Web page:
Nuno Braganaça








It is perhaps the particularities of Nuno Bragança’s personal history that have provided material for his writing. His novels are unique testimonies to a unique time in Portuguese history and to a generation responsible for the country’s cultural reconstruction. His exile in Paris, his diplomatic work and his clandestine revolutionary activities against the Salazar dictatorship, marked both his life and work, which was also heavily influenced by the fact that he came from an aristocratic family.

His first literary texts were published while he was completing his degree in Law and can be seen as somewhat eccentric and baroque, heavily influenced by Existentialism, Surrealism, North American literature, English modernist poetry and the nouveau-roman. He also brought together the world of literature with that of cinema by collaborating on various projects, including one of Portuguese Cinema’s pioneering films, Os Verdes Anos [The Green Years] (1963). The violence and grotesque humour in his writing may remind readers of the Portuguese painter Paula Rego on occasion.

1969 saw the publication of his first and most emblematic novel – A Noite e o Riso, one of the most original and innovative of the anti-Salazarist novels, a novel that marked a real spirit of renewal in the literature of the time. He died unexpectedly in 1985 but his legacy for Portuguese literature has endured until today. Both José Saramago and António Lobo Antunes can be said to have been influenced by his writing.

A Noite E O Riso








At the time of its publication in 1969, Nuno Bragança’s Night and Laughter was a novelty in the world of Portuguese literature. In it, Bragança delves into the aristocracy and into Lisbon nights, as well as the lives of its outcasts. In three parts, the novel’s first section depicts an aristocratic childhood and is told from the point of view of a five-year-old. In the second, the reader follows Zana and Luísa in a series of fragmented texts, leading us along neither linear nor circular pathways through their lives. Finally, in the increasingly fragmented third section the reader is taken through a series of short narratives, descriptions and experiences that encapsulate nuggets of wisdom and knowledge about life and the act of writing. Night and Laughter is laughter in the face of life’s absurdity; it is one of Portugal’s most eloquent anti-Salazarist novels, which marked a moment of true revival in Portuguese literature.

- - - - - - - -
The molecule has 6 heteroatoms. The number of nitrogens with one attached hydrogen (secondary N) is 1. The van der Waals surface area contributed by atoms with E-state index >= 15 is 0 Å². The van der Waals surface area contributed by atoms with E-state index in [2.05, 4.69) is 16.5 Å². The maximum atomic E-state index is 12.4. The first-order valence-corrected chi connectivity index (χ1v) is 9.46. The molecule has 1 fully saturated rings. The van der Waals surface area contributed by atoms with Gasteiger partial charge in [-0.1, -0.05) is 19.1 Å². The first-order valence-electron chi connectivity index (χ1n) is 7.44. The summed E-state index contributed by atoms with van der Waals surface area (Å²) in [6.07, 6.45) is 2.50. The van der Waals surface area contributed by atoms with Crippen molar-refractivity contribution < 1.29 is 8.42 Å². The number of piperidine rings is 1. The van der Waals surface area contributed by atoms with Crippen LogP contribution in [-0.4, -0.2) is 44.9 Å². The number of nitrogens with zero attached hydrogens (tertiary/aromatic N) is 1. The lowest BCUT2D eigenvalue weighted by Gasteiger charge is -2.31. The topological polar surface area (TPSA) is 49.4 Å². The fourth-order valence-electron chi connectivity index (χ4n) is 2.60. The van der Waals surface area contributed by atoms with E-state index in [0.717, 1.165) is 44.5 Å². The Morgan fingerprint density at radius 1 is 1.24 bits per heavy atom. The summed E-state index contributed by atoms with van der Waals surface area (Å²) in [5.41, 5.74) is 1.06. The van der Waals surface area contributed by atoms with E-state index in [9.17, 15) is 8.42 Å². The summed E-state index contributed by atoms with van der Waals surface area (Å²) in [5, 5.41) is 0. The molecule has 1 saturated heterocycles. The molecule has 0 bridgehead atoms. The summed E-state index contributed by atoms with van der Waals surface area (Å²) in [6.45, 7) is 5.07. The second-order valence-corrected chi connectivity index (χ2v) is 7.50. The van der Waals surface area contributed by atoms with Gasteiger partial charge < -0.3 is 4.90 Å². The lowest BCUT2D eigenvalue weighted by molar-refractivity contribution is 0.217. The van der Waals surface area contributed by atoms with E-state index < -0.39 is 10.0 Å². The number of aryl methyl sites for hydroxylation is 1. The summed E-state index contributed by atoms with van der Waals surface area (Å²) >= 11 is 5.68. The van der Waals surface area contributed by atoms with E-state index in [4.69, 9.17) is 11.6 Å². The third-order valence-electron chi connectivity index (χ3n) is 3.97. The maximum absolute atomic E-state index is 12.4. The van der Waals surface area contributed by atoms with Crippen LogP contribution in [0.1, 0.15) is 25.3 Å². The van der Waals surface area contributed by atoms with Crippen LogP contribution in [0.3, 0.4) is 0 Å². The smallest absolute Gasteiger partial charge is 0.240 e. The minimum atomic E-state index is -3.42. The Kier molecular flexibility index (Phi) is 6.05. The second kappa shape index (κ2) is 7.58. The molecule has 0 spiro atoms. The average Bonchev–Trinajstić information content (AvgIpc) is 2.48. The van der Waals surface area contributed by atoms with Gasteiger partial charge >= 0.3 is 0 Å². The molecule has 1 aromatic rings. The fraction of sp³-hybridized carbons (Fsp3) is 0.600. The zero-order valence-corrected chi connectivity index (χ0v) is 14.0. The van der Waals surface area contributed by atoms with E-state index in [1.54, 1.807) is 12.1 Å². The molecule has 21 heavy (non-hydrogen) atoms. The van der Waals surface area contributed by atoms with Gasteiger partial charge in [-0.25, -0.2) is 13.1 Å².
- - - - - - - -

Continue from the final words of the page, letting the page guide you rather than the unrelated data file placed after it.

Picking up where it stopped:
This decisive novel marks an important moment in mid-century Portuguese literature. At war with the so-called overseas provinces (Angola, Mozambique, Guinea) for almost a decade, suffering continuous international pressure from both the NATO and the Soviet Bloc from the late 1950s onwards, Salazar’s regime is weakened. Internally, the clandestine opposition then took advantage of a more relaxed censorship to publish more openly critic works.

The experimental nature of the writing in A Noite e o Riso not only reinforces the anti-Salazarist stance by defying formal structural conventions, but also does so in terms of its content, by portraying a decadent society through the life of an aristocrat embedded in old values and traditions. Other examples of that kind of work from the same period would be José Cardoso Pires’s O Delfim (1968), the poetry of Jorge de Sena or the theatre of Luís de Sttau Monteiro. Despite their roots in neo-realism, they had a more grounded, social realist, yet heavily symbolic and combative, approach to the Portuguese novelistic tradition.

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One Comment

  1. Nuno Bragança is a wonderful mercurial writer. A Noite e o Riso starts in a vein both Gothic and baroque, in an aristocratic family and then in a religious boarding school. There is the grotesque exaggeration and brutality of Paula Rego’s art and a series of absurd scenes on the boy narrator’s picaresque escape from the school against the backdrop of revolution in the country.
    In the second section, the young man ventures into Lisbon’s nightlife and has a tortuous affair with Zana – told now in a jazzy, improvised style.
    It is seeing Zana’s smile ‘in counterpoint’ to the nation’s revolution that gives him the sense of what he is writing here: ‘a concert for a nation and a smile’. Politics and love.
    It is a book where form is everything, and the virtuosic display of shifting styles is very much to the foreground. It is a book to fascinate and infuriate many readers and writers. I haven’t finished it yet, but I’m enjoying my reading very much.


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